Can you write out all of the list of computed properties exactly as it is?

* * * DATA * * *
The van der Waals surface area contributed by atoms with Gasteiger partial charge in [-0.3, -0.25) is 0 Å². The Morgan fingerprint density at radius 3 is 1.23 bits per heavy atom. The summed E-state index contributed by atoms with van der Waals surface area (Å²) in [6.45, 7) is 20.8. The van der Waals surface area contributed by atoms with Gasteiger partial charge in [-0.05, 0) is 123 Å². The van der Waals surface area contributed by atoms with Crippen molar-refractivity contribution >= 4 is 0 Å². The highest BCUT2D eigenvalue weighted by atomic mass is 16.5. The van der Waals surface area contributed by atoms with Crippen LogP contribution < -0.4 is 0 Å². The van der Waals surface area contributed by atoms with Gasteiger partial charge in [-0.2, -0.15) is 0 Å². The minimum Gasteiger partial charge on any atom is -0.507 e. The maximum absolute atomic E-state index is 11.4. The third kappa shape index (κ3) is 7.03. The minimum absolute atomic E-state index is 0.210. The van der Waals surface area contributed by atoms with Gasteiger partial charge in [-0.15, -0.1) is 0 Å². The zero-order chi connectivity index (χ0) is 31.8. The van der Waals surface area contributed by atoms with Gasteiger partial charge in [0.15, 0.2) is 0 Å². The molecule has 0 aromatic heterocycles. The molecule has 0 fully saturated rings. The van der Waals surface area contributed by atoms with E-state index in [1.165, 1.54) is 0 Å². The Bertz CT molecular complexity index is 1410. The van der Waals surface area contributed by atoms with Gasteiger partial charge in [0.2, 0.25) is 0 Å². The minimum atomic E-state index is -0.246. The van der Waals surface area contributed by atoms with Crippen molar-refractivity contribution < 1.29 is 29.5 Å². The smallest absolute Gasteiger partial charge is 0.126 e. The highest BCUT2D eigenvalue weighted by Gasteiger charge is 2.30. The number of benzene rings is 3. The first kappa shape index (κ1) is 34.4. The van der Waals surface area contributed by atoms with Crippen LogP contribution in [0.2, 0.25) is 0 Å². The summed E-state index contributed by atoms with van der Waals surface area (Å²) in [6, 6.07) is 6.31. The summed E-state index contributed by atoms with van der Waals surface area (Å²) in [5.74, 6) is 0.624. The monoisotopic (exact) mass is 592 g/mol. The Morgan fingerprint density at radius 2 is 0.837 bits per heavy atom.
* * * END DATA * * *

The van der Waals surface area contributed by atoms with Gasteiger partial charge in [-0.3, -0.25) is 0 Å². The Morgan fingerprint density at radius 3 is 1.23 bits per heavy atom. The summed E-state index contributed by atoms with van der Waals surface area (Å²) in [6.45, 7) is 20.8. The van der Waals surface area contributed by atoms with Gasteiger partial charge in [-0.05, 0) is 123 Å². The van der Waals surface area contributed by atoms with Crippen molar-refractivity contribution >= 4 is 0 Å². The highest BCUT2D eigenvalue weighted by atomic mass is 16.5. The van der Waals surface area contributed by atoms with Crippen LogP contribution < -0.4 is 0 Å². The van der Waals surface area contributed by atoms with Gasteiger partial charge in [-0.2, -0.15) is 0 Å². The minimum Gasteiger partial charge on any atom is -0.507 e. The maximum absolute atomic E-state index is 11.4. The third kappa shape index (κ3) is 7.03. The minimum absolute atomic E-state index is 0.210. The van der Waals surface area contributed by atoms with Gasteiger partial charge in [-0.15, -0.1) is 0 Å². The zero-order chi connectivity index (χ0) is 31.8. The van der Waals surface area contributed by atoms with Gasteiger partial charge in [0.15, 0.2) is 0 Å². The molecule has 0 aromatic heterocycles. The molecule has 0 fully saturated rings. The van der Waals surface area contributed by atoms with E-state index in [1.165, 1.54) is 0 Å². The Bertz CT molecular complexity index is 1410. The van der Waals surface area contributed by atoms with Gasteiger partial charge in [0.2, 0.25) is 0 Å². The minimum atomic E-state index is -0.246. The van der Waals surface area contributed by atoms with Crippen molar-refractivity contribution < 1.29 is 29.5 Å². The smallest absolute Gasteiger partial charge is 0.126 e. The highest BCUT2D eigenvalue weighted by Gasteiger charge is 2.30. The number of benzene rings is 3. The first kappa shape index (κ1) is 34.4. The van der Waals surface area contributed by atoms with Crippen LogP contribution in [0.2, 0.25) is 0 Å². The summed E-state index contributed by atoms with van der Waals surface area (Å²) in [6, 6.07) is 6.31. The summed E-state index contributed by atoms with van der Waals surface area (Å²) in [5.74, 6) is 0.624. The monoisotopic (exact) mass is 592 g/mol. The Morgan fingerprint density at radius 2 is 0.837 bits per heavy atom.